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ST. PAUL, Minn. (ChurchMilitant.com) - After Minnesota's bishops stood up last week in defiance of a state order unfairly targeting houses of worship, Democratic Gov. Tim Walz opted to change course, issuing an order to expand the resumption of limited public worship gatherings.
Walz's decision was in response to a May 20 open letter from the Minnesota Catholic Conference, signed by the state's five bishops and one diocesan administrator (for Duluth). In it, the bishops maintained the governor's reopening guidelines were unfairly restrictive toward religious services, as businesses and other entities within the state were being allowed to reopen with new safety precautions in order to guard against the Wuhan virus.
In response to Walz's decision, Abp. Bernard Hebda of Saint Paul-Minneapolis said he welcomes the governor's new executive order. In a May 23 letter addressed to the members of his archdiocese, Hebda thanked Walz and his team for their willingness to dialogue and arrive at a solution that respects both public safety and freedom of religion.
"As you know," Hebda said in his letter, "the Catholic bishops of Minnesota believe that the previous limitation on faith-based gatherings to ten people unreasonably burdened the Church's ability to fully meet the sacramental needs of our faithful."
"As allowances were made for other, less essential activities, it seemed to many that the life of faith was receiving unequal treatment," he continued. "The new executive order removes that unreasonable burden on the Church and allows us to bring the Eucharist, the food of everlasting life, to our community."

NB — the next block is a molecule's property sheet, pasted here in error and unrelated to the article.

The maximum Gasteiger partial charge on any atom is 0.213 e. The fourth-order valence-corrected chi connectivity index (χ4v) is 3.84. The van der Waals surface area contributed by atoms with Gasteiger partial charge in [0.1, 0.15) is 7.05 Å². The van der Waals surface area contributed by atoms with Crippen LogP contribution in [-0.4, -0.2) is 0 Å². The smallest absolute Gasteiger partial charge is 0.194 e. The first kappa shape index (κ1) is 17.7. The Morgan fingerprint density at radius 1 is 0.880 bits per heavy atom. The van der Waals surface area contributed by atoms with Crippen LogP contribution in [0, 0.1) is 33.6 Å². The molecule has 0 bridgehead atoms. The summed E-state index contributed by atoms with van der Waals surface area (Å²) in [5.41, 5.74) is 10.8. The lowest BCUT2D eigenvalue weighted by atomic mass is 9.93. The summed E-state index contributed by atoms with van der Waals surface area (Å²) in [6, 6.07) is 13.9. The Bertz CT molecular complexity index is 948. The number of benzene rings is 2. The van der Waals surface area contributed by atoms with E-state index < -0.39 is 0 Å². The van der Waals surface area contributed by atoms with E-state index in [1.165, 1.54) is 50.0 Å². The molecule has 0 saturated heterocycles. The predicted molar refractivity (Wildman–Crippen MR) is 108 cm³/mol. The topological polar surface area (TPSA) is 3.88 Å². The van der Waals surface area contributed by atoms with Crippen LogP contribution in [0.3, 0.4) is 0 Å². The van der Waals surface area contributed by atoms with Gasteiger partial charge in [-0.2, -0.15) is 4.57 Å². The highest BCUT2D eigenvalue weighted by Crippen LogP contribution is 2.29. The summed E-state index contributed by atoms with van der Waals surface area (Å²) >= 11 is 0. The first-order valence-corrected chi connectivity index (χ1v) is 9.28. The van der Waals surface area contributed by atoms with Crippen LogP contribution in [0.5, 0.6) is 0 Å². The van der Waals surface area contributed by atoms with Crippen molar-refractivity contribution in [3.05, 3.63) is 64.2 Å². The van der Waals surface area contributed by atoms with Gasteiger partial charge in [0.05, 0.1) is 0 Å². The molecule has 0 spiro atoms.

Governor Walz's earlier order allowed retail businesses to immediately revive and restaurants and bars to reopen gradually; but it limited religious services to 10 people or fewer, with no timeline for loosening or altering these restrictions.
In response, the bishops issued their May 20 letter, declaring that they would allow parishes to resume public Masses at one-third of church capacity, beginning Monday, May 26, in defiance of the statewide order. The bishops believed the governor's order was unjust and defied reason, since significantly greater numbers of people were permitted to enter stores and shopping malls. They said Masses could be resumed in a way that adhered to health and safety standards.
As a compromise the new protocols initiated by the bishops include limiting attendance to 25% of church capacity, or 250 people, whichever is lower, instead of the one-third capacity the bishops had initially proposed. "Even with these revisions, we hope that parishes already planning to come together on Sunday, May 31, for the celebration of Pentecost and the conclusion of the Easter season, should still be able to do that," Hebda said.
"The bishops of Minnesota have repeatedly told our pastors and parishes that they should only return to public Mass when they are able and willing to follow the many protocols that have been put in place," he said, "including sanitization and a few changes to the liturgy, particularly regarding the reception of Holy Communion [in the hand]. If a parish is not confident they are ready, they should not open. Period." Other changes to the liturgy in Minnesota will include a suspension of the Sign of Peace and the use of hand sanitizer by Eucharistic ministers before the distribution of Communion.
"Governor Walz is to be commended for seeing the light," Hebda added. "Minnesota is setting an example by recognizing the importance of giving equal treatment to churches and other houses of worship, and that worship services can be conducted safely, cooperatively, and responsibly."
President Donald Trump last week called for churches to reopen for public worship around the country. Not long after, a group of seven Catholic medical doctors released a document titled, "Road Map to Re-Opening our Catholic Churches Safely." In it the doctors argued the sacraments are essential for Catholics and said that "churches can operate as safely as other essential services," as long as care is taken to form and follow certain protocols.
Focusing mainly on the Eucharist, the doctors said, "The moment where you take the host, that presented really a special challenge ... This was discussed at length, so that we all had a consensus on what would be safest practices for that particular moment."